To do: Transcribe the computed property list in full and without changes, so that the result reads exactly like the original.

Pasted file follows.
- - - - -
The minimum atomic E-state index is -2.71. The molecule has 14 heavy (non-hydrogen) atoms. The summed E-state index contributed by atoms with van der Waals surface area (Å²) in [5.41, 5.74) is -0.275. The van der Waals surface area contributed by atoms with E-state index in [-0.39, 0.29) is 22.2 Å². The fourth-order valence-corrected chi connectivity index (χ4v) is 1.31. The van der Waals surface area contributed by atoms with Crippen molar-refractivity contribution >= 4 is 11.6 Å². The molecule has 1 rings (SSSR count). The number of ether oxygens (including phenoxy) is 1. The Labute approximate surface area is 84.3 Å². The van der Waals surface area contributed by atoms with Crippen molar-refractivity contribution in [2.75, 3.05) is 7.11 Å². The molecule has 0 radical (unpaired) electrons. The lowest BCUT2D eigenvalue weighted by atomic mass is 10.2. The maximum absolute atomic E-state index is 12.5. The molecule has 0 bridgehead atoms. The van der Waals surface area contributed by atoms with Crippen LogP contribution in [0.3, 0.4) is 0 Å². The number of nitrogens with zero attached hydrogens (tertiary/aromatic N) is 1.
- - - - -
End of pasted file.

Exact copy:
The minimum atomic E-state index is -2.71. The molecule has 14 heavy (non-hydrogen) atoms. The summed E-state index contributed by atoms with van der Waals surface area (Å²) in [5.41, 5.74) is -0.275. The van der Waals surface area contributed by atoms with E-state index in [-0.39, 0.29) is 22.2 Å². The fourth-order valence-corrected chi connectivity index (χ4v) is 1.31. The van der Waals surface area contributed by atoms with Crippen molar-refractivity contribution >= 4 is 11.6 Å². The molecule has 1 rings (SSSR count). The number of ether oxygens (including phenoxy) is 1. The Labute approximate surface area is 84.3 Å². The van der Waals surface area contributed by atoms with Crippen molar-refractivity contribution in [2.75, 3.05) is 7.11 Å². The molecule has 0 radical (unpaired) electrons. The lowest BCUT2D eigenvalue weighted by atomic mass is 10.2. The maximum absolute atomic E-state index is 12.5. The molecule has 0 bridgehead atoms. The van der Waals surface area contributed by atoms with Crippen LogP contribution in [0.3, 0.4) is 0 Å². The number of nitrogens with zero attached hydrogens (tertiary/aromatic N) is 1.